Last week, Eater announced the hiring of three new restaurant critics, a first for the food site, which up until now has eschewed criticism of any kind. In keeping with Eater's ambition as it turns to criticism, the three names were established critics who already have dedicated followings: Ryan Sutton, who comes to Eater from Bloomberg, Robert Sietsema, formerly a critic for the Village Voice, and Bill Addison, who racked up a bunch of awards as critic for Atlanta Magazine and before that the Dallas Morning News.
They are also all men, a fact pointed out in a blog post on The Oregonian's website asking, “Is Food a Man's World?”
As blog posts are wont to do, The Oregonian's put forward a few facts and asked for comments without much context, beyond comparing the hires to the recent outcry over Time magazine's “Gods of Food” issue, which included no women chefs. There was no mention that the person responsible for hiring these critics is a woman, Eater editorial director Amanda Kludt.
Kludt responded quickly on Twitter, naming a number of respected female food writers and editors around the country, of which there are certainly many. And yet, very few of those names are critics.
To claim that one instance of three hires illustrates a bigger problem seemed a little over-reaching, but it got me thinking about the food-writing divide. I did a little research, and of the papers and magazines I found that listed a restaurant critic on the masthead, either as a dedicated freelancer or a full-time employee, 19 were women and 43 were men. The number of male critics is more than double that of female critics.
For the record, it's not an easy task to get these numbers. Many newspapers outsource restaurant reviews to freelancers or other members of their staff. But when it came to the daily newspapers, alt-weeklies and city magazines of major American cities that do list dedicated critics, the trend was clear. And it's especially striking given the fact that a vast majority of food editors are women, and non-critic food writers also skew female.
Interestingly, smaller Midwestern markets have done a better job hiring female critics, as have the papers in Texas, where the critic's game is ruled by women. But the major positions at legacy papers in New York, Washington D.C., Chicago, and California are all held by men. New York City is especially low on women, in all publications, not just the big newspapers: I found eight critics covering that city, all of them men.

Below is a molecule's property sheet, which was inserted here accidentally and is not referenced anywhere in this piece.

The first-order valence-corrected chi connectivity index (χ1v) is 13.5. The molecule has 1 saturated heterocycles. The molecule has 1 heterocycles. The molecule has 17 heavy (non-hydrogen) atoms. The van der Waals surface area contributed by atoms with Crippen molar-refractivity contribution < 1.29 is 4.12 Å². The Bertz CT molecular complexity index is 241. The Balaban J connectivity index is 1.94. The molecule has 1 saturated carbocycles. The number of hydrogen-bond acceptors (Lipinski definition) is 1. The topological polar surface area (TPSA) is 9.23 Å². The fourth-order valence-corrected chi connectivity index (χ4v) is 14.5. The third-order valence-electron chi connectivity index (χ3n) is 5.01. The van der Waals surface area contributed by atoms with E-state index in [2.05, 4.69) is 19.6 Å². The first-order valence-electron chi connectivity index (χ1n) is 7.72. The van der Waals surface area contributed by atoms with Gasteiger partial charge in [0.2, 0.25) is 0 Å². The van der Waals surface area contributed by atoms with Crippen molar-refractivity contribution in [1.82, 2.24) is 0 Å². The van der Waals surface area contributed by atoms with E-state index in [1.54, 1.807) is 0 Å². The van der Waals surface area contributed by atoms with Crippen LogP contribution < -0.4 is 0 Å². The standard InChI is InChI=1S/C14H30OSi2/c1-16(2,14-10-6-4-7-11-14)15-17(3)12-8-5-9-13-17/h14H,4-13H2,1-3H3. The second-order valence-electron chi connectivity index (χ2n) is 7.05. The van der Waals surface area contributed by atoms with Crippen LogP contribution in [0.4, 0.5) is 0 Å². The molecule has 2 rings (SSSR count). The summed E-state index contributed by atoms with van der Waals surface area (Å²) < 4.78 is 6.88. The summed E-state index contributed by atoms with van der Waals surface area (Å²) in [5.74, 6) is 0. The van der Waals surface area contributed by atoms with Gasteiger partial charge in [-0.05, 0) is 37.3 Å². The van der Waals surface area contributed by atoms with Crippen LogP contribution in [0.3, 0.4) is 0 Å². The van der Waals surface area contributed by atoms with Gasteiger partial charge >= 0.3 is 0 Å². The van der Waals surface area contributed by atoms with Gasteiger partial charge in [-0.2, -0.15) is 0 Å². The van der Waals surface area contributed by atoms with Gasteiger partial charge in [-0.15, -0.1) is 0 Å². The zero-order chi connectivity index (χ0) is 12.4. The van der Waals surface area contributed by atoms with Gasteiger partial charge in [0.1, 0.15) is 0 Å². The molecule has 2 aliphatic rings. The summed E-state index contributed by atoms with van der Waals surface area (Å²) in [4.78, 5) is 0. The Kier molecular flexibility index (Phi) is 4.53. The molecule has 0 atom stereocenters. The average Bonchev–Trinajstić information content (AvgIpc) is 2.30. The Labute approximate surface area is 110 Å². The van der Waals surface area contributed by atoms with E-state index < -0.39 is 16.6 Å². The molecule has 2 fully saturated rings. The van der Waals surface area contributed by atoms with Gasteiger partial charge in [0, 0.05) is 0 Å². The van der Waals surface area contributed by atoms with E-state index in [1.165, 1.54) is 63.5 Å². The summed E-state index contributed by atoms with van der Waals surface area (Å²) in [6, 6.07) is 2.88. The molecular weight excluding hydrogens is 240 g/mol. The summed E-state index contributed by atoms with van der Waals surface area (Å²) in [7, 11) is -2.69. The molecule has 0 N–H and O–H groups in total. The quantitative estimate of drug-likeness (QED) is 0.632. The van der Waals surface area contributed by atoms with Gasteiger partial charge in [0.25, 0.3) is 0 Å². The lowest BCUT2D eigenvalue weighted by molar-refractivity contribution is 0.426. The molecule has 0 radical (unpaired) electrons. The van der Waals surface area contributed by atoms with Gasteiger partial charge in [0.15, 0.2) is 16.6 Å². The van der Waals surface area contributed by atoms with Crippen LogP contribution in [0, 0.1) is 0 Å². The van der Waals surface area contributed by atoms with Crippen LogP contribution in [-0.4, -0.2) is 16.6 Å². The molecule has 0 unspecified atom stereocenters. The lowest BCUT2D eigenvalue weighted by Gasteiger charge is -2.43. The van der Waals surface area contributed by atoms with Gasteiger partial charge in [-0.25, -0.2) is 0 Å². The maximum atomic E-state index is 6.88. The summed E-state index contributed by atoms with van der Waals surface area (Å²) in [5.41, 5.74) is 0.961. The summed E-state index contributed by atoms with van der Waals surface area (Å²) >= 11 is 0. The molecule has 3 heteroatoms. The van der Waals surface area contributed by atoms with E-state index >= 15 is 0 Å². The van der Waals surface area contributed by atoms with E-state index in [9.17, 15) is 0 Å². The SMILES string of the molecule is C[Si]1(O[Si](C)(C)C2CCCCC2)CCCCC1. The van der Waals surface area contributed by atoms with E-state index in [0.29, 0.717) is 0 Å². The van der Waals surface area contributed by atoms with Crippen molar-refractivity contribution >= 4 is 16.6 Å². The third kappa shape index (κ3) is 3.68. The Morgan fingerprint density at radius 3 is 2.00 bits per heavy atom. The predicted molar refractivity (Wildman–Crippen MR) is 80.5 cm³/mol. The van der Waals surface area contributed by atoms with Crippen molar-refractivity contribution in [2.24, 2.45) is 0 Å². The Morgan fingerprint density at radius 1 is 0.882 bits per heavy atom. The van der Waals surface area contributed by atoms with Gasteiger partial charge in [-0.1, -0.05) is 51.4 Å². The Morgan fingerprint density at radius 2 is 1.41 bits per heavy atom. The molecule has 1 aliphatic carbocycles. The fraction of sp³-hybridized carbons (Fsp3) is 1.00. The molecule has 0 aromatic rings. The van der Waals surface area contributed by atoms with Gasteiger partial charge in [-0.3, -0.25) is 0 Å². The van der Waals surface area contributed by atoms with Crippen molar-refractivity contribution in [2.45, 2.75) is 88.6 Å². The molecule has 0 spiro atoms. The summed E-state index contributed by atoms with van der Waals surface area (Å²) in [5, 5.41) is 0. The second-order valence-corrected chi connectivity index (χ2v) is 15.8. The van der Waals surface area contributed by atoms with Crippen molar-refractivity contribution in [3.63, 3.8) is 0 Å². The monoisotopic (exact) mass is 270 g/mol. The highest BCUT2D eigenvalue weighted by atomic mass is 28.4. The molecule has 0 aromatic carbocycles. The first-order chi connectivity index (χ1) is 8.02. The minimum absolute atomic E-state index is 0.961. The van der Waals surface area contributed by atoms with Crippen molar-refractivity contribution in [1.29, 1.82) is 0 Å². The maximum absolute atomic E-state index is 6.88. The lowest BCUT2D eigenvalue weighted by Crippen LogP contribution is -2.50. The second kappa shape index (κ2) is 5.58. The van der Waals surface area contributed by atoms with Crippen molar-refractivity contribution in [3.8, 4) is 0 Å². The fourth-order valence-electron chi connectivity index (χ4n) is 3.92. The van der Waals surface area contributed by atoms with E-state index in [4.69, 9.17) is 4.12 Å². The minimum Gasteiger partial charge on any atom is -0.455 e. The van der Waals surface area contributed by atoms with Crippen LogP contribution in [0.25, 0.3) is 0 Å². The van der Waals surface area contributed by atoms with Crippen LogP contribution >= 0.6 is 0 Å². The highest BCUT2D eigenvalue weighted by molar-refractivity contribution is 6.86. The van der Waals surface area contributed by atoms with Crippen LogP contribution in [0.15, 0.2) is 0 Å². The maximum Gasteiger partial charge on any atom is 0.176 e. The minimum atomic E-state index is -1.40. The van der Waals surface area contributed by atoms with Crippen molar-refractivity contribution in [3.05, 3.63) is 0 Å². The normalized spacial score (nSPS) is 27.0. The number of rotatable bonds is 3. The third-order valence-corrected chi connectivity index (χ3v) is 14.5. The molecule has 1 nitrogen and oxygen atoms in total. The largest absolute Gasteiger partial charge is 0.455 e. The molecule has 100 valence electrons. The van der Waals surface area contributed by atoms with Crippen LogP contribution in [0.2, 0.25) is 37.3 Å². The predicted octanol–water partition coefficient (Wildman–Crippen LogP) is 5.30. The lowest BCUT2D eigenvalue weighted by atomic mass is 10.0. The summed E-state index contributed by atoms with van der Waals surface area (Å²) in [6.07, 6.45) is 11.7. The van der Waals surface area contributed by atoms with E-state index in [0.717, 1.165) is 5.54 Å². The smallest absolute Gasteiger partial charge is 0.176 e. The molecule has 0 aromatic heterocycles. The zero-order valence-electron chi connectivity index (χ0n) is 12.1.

So why is there such a small percentage of female critics, especially in high-prestige positions? As with many things to do with gender inequity, the question becomes: Does society not want to give women positions of power? Or do women shy away from taking them?
“This is a profession where you have to be willing to be hated,” says Leslie Brenner, current critic at the Dallas Morning News and former food editor for the Los Angeles Times. “The thinking would be then that women are less likely to be willing to take that on, but I think that's a crock.”
Historically, Brenner points out, female restaurant critics have often been the most influential. “If you think about Ruth Reichl, and Gael Greene … Ruth did as much to forward the medium as anyone ever did. Sherry Virbila [at the L.A. Times] has been hugely influential. Caroline Bates at Gourmet was the most powerful critic in the country for decades.”
And yet, Reichl left The New York Times in 1999, and was the paper's last female lead critic. If anything, it appears the trend is moving away from female critics. While I don't know whether the percentage of women critics has gone down over the years, I do know that the percentage today is even lower when it comes to the younger generation of critics. Most women in critic positions today have been there for a while — there are far fewer of us who came into this profession in the last 10 years.
Brenner also commented on the fact that two of this year's James Beard Award nominees in the criticism category are women — the Houston Chronicle's Alison Cook and me — and one man, Alan Richman. But over the last 10 years, only two women have won the Beard for criticism: Tejal Rao last year for her work in the Village Voice, and Rebekah Denn in 2007 for reviews in the Seattle Post-Intelligencer .
Brenner cites the “swagger and bravado” of publications like Lucky Peach and writers like Anthony Bourdain — neither of which are criticism-based, but both of which have a huge influence on the culture of food writing in general.
This resonates with me. I'll never forget my welcome into the food-writing world as a young critic — my first time at the James Beard Awards. At an after-party at Momofuku, I remember being introduced to a group of men in their late 40s, all established names in the food-writing world, all wearing tuxedos and looking dashing. I was thrilled to be in such company, these men whose careers I aspired to emulate.
And then one of them glanced at me, saw my “nominee” badge still affixed to my dress, and scoffed, “I think you can take off your badge now.” All four or five of the men standing around guffawed. The message was clear: Go home, little girl, and let the grown men talk.
It's not Eater's fault that the pool of critics to choose from when looking for impressive new hires is overwhelmingly male. But next time someone goes on a critic-hiring spree, wouldn't it be great if there were more women to choose from?